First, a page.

James Billington: The librarian of Congress, talks about the latest additions to the national registry of recordings

Historians in the News

JEFFREY BROWN: The Library of Congress in Washington wants Americans to hear history, through an effort to preserve important recordings. This week, an eclectic mix of 25 new items was added to the registry. They range in time from 1904, with a monologue by humorist Cal Stewart, to 1986, with Paul Simon performing "Graceland." In between, there's "The Lone Ranger," from 1937, and the Velvet Underground in 1967, John McCormick in 1916, Sarah Vaughan in 1973, and there's much more.

We first took a look at this effort last year. The librarian of Congress, James Billington, is back with us to tell us more about the latest additions to the National Registry of Recordings.

Welcome back.

JAMES BILLINGTON, Librarian of Congress: Thank you.

JEFFREY BROWN: We always hear this is a throw-away society. Remind us what the effort is here. What are you trying to preserve?

JAMES BILLINGTON: We're trying to preserve the creativity of the American people, in all its richness and variety, all formats, all of which really, since about the mid-19th century, have been on relatively fragile, perishable material, often hard to find, often impossible to play back or to read, even, because of brittle paper and so forth.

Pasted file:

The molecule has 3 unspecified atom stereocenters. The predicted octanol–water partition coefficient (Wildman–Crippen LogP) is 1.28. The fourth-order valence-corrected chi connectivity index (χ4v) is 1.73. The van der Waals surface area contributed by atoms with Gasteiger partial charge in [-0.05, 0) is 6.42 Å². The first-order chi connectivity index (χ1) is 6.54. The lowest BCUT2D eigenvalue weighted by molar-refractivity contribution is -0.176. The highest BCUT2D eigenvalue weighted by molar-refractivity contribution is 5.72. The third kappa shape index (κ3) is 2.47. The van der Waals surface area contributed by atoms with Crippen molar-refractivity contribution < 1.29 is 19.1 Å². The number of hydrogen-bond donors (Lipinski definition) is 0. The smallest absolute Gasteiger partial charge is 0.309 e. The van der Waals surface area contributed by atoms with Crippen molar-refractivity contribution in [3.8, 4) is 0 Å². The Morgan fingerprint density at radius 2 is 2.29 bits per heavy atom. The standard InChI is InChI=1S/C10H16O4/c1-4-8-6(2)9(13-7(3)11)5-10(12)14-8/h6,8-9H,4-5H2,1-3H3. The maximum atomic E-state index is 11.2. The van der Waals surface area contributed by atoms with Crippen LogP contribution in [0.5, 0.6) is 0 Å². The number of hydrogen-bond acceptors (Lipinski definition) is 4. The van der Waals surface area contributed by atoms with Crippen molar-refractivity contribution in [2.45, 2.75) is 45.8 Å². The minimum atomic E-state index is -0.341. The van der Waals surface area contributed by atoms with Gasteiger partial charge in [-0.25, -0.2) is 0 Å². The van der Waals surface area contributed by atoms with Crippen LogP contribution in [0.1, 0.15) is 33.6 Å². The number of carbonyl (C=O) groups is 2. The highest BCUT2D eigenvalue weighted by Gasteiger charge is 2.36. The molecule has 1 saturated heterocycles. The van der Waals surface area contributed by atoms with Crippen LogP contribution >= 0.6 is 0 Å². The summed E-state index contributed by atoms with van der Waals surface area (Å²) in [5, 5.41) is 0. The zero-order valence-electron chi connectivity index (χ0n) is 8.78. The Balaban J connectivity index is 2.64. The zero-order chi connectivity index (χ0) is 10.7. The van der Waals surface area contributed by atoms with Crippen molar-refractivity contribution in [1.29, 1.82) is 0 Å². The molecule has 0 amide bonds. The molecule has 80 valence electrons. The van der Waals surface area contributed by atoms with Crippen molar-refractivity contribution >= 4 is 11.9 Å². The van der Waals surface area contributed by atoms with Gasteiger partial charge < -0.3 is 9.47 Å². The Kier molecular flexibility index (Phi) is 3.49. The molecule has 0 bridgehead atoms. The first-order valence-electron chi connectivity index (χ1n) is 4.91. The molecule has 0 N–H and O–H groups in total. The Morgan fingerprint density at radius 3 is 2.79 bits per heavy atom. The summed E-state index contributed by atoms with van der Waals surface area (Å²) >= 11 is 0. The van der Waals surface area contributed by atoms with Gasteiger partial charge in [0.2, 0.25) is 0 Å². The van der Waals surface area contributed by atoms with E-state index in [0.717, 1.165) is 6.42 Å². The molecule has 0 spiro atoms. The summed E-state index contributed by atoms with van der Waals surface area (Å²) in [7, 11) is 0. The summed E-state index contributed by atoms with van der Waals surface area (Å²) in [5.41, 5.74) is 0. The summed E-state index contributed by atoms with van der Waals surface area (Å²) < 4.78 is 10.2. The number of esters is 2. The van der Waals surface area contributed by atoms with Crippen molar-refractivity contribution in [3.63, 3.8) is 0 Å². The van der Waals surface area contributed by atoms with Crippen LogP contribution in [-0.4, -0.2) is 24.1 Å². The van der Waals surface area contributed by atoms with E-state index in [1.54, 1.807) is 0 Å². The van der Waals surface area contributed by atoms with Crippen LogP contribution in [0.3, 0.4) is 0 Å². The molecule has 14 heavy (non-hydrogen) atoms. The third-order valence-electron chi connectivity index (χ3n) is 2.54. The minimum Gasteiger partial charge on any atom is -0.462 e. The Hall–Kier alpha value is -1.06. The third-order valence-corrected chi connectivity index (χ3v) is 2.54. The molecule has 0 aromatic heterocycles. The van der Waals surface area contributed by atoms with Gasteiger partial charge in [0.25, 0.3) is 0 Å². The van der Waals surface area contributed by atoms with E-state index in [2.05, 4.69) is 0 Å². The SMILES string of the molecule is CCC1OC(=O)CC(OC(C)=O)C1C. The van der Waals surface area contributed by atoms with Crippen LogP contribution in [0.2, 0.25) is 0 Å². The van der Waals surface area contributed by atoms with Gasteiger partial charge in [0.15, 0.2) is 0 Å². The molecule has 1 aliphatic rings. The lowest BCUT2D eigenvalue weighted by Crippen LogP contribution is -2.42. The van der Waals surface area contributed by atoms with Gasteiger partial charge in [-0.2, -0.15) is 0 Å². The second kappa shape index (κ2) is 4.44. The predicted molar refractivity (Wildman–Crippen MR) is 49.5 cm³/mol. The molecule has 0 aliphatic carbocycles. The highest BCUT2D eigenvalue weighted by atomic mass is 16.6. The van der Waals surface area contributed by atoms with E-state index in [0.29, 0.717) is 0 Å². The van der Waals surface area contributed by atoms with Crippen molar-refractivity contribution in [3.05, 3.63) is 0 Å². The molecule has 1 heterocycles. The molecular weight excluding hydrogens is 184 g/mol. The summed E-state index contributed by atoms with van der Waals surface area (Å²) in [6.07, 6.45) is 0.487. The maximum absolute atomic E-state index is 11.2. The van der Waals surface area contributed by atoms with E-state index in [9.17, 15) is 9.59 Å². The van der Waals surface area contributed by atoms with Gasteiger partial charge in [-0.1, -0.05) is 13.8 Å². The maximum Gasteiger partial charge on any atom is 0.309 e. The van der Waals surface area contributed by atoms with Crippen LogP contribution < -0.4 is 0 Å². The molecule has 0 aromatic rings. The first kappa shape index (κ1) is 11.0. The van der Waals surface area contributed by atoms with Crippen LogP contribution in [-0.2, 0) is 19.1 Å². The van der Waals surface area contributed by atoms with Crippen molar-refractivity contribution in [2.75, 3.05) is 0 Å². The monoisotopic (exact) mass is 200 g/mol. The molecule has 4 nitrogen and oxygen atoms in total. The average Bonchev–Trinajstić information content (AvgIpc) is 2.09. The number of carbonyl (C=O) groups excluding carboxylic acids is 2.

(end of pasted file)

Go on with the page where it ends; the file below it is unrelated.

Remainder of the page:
So we're trying to record this, and we're trying to save it for future generations, as a big part of the American story. Congress has preserved the creativity of our private sector more than fully than really any other government agency, let alone legislature, has done by putting Copyright Office and the Copyright Deposit in the library and gathering in this immense amount, but it has to be preserved.

And because it's on perishable materials and materials that are hard to replay in the audio-visual world as time goes on and technologies evolve, this is a test that has to kind of be done nationally, although there are a number of institutions that collaborate with us in this effort.

JEFFREY BROWN: The list in the registry is generated partly by experts, partly by the public, as well.

JAMES BILLINGTON: Partly by the public. We have an open, online receptivity to popular nominations by people from all over the country, all kinds of recorded sound, not just music, but the spoken word and so forth.

So since recorded sound began in the late-19th century and the radio picked up in the 20th century, there's all kinds of formats, but we have the popular nomination. And then we have an expert board, representing all different forms of recorded sound and all different kinds of expertise.

But in the last analysis, it's my responsibility to pick the list from the recommendations.

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